Weekly feature for the award-winning The New European, the voice of the 48%
Fifty years ago saw the most controversial Eurovision Song Contest in history. Sophia Deboick looks back to an event that began with intrigue and ended in farce
For a few years at the height of the Sixties, the epicentre of cool was to be found between junctions 16 and 17 of the M1. Sophia Deboick reports on an unsung cultural landmark.
The Doors frontman was supposed to go to the French capital to find inspiration, but found only disintegration. Sophia Deboick pieces together his final weeks.
With a re-release of their milestone debut album, and the anniversary of their seminal follow-up, Sophia Deboick considers what made Roxy Music so special
He was among the greatest talents of his generation, but never hit the big time. With a new film of his life in the pipeline, Sophia Deboick tells the remarkable story of Terry Reid
The Bloomsbury handbook of religion and popular music, edited by Christopher Partridge and Marcus Moberg, London, Bloomsbury Academic, 2017, 440 pp., £130.00 (hardback), ISBN 978-1-47-423733-8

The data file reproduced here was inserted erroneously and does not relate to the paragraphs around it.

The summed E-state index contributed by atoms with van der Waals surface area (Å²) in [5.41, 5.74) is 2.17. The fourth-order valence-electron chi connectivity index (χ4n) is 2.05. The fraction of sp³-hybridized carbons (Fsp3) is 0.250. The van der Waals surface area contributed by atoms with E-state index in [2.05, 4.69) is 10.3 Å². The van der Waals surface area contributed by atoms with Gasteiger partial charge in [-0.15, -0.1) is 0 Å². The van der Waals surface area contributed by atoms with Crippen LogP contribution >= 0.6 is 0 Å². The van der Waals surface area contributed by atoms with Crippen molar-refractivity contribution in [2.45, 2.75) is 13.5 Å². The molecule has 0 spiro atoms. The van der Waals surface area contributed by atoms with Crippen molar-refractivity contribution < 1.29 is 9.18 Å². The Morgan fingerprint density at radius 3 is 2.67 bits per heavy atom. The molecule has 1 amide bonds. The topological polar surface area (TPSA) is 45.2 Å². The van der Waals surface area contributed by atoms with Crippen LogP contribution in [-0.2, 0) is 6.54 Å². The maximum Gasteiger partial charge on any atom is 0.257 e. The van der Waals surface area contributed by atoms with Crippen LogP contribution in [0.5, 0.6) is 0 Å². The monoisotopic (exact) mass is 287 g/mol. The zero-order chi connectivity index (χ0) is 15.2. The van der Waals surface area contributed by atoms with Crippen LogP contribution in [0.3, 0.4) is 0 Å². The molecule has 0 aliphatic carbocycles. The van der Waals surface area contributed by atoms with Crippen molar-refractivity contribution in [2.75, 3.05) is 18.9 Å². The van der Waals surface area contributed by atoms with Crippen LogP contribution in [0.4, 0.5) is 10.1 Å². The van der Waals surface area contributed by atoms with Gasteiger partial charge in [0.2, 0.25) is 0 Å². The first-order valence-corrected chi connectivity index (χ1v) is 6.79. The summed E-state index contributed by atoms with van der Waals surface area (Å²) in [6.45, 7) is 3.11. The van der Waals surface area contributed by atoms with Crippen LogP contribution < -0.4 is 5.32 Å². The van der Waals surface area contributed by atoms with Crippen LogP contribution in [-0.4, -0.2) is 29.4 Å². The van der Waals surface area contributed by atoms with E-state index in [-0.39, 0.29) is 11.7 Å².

Risqué, rebellious and always ready to stick it to the man, the songsmiths of the Middle Ages deserve recognition as the true originators of rock and roll. Sophia Deboick makes the case
Johnny Hallyday’s skill was his ability to be all things to all people, says Sophia Deboick. It was this that allowed him to become the embodiment of a nation
This winter marks the 50th anniversary of the release of Pink Floyd’s last Syd Barrett-penned single and the effective end of his career with the band. With the penetrating countenance of an icon in waiting, Barrett briefly shone brightly before abruptly disappearing from the scene, having become the most famous acid casualty of the 1960s